Giant condyloma presents clinically as an exuberant exophytic growth of a condyloma acuminatum that typically appears after an infection with the low-risk HPV types 6 or 11 with the anus, penis, perineum, vulva, and to a lesser extent the cervix being the most common affected sites.3,4,6,7 Although invasive squamous cell carcinoma have been reported in about half of the cases it is unclear whether these invasive cases represent true malignant transformation or misclassified cases.6 Because of similarities in exophytic growth patterns the differential diagnosis between giant condyloma, warty, papillary, and verrucous squamous cell carcinoma can be difficult.8,9 In contrast to giant condyloma, warty and papillary squamous cell carcinoma usually show high-grade neoplastic epithelium with areas of typical infiltrative stromal invasion. As these later tumours are positive for high-risk HPV, p16 immunostaining and/or HPV typing can be helpful to differentiate these tumours from giant condyloma. Verrucous carcinomas are not HPV related.8

To our knowledge this is the first report about a giant condyloma that had been ‘migrated’ into the uterine cavity. Although the finding of a squamous proliferation in material derived from the uterine cavity is probably more likely to be the result of extended growth or contamination from a cervical neoplasia, true endometrial involvement by squamous epithelium should be considered as well. Despite the unusual finding of high-grade morphology, lack of stromal invasion in our case supports the benign nature of infections with low-risk HPV types.


There are no potential conflicts of interest to disclose.


We have obtained informed consent of the patient.

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2. Buschke A. Condylomata acuminata. Neisser A: Stereoskopischer Medicinischer Atlas. Fischer Cassel. 1896.

3. Grussendorf-Conen EI. Anogenital premalignant and malignant tumors (including Buschke-Lowenstein tumors). Clin Dermatol. 1997; 15: 377-388. doi: 10.1016/S0738-081- X(96)00159-9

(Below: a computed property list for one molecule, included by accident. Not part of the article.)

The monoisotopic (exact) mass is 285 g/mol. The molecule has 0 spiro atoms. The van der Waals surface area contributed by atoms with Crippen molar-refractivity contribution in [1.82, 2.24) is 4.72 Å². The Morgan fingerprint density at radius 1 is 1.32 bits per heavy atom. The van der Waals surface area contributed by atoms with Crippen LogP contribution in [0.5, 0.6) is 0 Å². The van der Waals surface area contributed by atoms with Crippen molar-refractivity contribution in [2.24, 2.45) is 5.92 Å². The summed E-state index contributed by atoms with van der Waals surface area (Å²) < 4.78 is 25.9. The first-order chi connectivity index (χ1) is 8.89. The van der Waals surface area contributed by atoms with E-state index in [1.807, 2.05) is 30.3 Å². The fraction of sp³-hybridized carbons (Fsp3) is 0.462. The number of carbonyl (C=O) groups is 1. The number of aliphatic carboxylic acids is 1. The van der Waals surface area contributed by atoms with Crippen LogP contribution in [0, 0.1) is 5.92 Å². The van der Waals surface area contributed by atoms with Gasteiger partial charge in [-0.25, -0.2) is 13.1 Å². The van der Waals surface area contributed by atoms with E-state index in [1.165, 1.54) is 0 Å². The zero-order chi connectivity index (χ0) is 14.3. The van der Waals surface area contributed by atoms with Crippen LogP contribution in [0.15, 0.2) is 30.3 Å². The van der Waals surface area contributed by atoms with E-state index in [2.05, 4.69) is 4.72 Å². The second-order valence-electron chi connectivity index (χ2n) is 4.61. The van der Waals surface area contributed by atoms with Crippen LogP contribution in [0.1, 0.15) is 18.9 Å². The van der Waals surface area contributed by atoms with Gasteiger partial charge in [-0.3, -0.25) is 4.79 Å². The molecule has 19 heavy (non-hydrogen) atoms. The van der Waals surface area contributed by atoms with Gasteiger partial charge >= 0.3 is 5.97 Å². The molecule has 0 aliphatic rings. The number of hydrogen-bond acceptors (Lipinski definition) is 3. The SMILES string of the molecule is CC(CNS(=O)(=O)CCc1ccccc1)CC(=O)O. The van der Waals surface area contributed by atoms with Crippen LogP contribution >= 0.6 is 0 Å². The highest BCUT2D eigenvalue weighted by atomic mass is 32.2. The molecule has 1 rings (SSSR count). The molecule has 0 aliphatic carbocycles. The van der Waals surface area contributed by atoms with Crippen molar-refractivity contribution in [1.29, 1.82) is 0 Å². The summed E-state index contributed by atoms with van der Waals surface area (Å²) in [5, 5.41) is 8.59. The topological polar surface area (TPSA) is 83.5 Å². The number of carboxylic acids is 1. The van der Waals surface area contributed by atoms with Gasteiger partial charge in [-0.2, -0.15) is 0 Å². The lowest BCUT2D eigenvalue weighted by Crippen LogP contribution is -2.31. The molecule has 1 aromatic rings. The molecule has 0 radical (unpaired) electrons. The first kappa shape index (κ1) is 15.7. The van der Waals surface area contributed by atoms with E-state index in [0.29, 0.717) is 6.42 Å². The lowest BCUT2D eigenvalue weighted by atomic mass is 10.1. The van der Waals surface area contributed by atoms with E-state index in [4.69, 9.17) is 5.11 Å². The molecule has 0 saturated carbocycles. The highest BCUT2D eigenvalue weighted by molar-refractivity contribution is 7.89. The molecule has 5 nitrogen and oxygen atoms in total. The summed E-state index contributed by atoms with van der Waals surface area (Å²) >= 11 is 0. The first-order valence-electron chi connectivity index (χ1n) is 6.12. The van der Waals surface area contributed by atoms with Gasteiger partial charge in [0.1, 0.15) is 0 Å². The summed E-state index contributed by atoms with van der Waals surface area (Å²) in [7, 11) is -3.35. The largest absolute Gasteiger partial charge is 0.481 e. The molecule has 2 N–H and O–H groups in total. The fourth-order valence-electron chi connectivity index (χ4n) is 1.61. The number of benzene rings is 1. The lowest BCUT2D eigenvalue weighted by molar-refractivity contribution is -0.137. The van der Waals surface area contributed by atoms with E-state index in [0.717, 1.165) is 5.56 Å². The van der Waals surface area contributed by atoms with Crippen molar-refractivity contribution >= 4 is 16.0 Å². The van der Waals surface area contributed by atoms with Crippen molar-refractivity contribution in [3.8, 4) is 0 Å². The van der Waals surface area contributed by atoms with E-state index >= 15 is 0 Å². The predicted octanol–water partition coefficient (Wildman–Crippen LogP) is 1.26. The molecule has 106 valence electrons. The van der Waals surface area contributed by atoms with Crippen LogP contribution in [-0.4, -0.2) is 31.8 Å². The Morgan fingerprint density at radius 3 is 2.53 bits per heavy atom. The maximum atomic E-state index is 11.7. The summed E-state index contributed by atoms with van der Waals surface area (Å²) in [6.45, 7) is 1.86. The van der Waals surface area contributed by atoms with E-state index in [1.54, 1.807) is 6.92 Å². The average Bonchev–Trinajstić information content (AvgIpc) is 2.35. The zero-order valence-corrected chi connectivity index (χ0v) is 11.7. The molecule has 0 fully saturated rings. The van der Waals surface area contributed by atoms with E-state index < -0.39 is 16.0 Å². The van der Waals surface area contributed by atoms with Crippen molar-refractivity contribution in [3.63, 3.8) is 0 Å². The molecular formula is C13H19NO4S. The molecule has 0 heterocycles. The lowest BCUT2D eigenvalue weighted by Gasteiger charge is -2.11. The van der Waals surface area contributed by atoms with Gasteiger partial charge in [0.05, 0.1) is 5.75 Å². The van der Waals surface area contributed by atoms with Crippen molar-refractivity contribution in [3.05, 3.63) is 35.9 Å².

4. Chu QD, Vezeridis MP, Libbey NP, et al. Giant condyloma acuminatum (Buschke-Lowenstein tumor) of the anorectal and perianal regions. Analysis of 42 cases. Dis Colon Rectum. 1994; 37: 950-957. doi: 10.1007/BF02052606

5. Souho T, Benlemlih M, Bennani B. Human papillomavirus infection and fertility alteration: a systematic review. PLoS One. 2015; 10: e0126936. doi: 10.1371/journal.pone.0126936

6. Trombetta LJ, Place RJ. Giant condyloma acuminatum of the anorectum: trends in epidemiology and management: report of a case and review of the literature. Dis Colon Rectum. 2001; 44: 1878-1886. doi: 10.1007/BF02234473

7. Parra-Herran C, Herfs M, Doria M et al. Giant condyloma of the cervix: an uncommon entity associated with low-risk humanpapilloma virus infection. Am J Surg Pathol. 2013; 37: 300-304. doi: 10.1097/PAS.0b013e31826d261e

8. Del Pino M, Bleeker MC, Quint WG et al. Comprehensive analysis of human papillomavirus prevalence and the potential role of low-risk types in verrucous carcinoma. Mod Pathol. 2012; 25: 1354-1363. doi: 10.1038/modpathol.2012.9

9. Ahsaini M, Tahiri Y, Tazi MF, et al. Verrucous carcinoma arising in an extended giant condyloma acuminatum (BuschkeLowenstein tumor): a case report and review of the literature. J Med Case Rep. 2013; 7: 273. doi: 10.1186/1752-1947-7-273